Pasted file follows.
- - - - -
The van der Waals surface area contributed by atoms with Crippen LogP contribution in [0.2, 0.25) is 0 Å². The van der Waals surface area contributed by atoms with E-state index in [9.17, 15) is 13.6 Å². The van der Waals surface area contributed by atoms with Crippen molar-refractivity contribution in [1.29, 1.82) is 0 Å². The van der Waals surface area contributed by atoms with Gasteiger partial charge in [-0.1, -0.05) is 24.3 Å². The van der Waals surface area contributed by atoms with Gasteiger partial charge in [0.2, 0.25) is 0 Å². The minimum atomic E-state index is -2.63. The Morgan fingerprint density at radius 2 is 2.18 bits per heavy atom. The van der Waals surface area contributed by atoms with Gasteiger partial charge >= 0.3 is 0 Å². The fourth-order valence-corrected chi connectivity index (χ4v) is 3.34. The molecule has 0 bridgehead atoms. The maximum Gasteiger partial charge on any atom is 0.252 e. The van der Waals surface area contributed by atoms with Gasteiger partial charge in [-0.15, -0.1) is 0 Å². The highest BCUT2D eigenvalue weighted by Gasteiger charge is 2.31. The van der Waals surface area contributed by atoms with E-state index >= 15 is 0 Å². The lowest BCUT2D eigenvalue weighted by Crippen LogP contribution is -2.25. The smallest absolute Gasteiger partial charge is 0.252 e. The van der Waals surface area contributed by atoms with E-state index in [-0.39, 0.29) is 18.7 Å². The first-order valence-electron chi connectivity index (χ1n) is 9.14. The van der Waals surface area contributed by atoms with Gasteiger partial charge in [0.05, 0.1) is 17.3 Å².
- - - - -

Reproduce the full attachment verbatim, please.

The van der Waals surface area contributed by atoms with Crippen LogP contribution in [0.2, 0.25) is 0 Å². The van der Waals surface area contributed by atoms with E-state index in [9.17, 15) is 13.6 Å². The van der Waals surface area contributed by atoms with Crippen molar-refractivity contribution in [1.29, 1.82) is 0 Å². The van der Waals surface area contributed by atoms with Gasteiger partial charge in [-0.1, -0.05) is 24.3 Å². The van der Waals surface area contributed by atoms with Gasteiger partial charge in [0.2, 0.25) is 0 Å². The minimum atomic E-state index is -2.63. The Morgan fingerprint density at radius 2 is 2.18 bits per heavy atom. The van der Waals surface area contributed by atoms with Gasteiger partial charge >= 0.3 is 0 Å². The fourth-order valence-corrected chi connectivity index (χ4v) is 3.34. The molecule has 0 bridgehead atoms. The maximum Gasteiger partial charge on any atom is 0.252 e. The van der Waals surface area contributed by atoms with Gasteiger partial charge in [-0.15, -0.1) is 0 Å². The highest BCUT2D eigenvalue weighted by Gasteiger charge is 2.31. The van der Waals surface area contributed by atoms with E-state index >= 15 is 0 Å². The lowest BCUT2D eigenvalue weighted by Crippen LogP contribution is -2.25. The smallest absolute Gasteiger partial charge is 0.252 e. The van der Waals surface area contributed by atoms with E-state index in [-0.39, 0.29) is 18.7 Å². The first-order valence-electron chi connectivity index (χ1n) is 9.14. The van der Waals surface area contributed by atoms with Gasteiger partial charge in [0.05, 0.1) is 17.3 Å².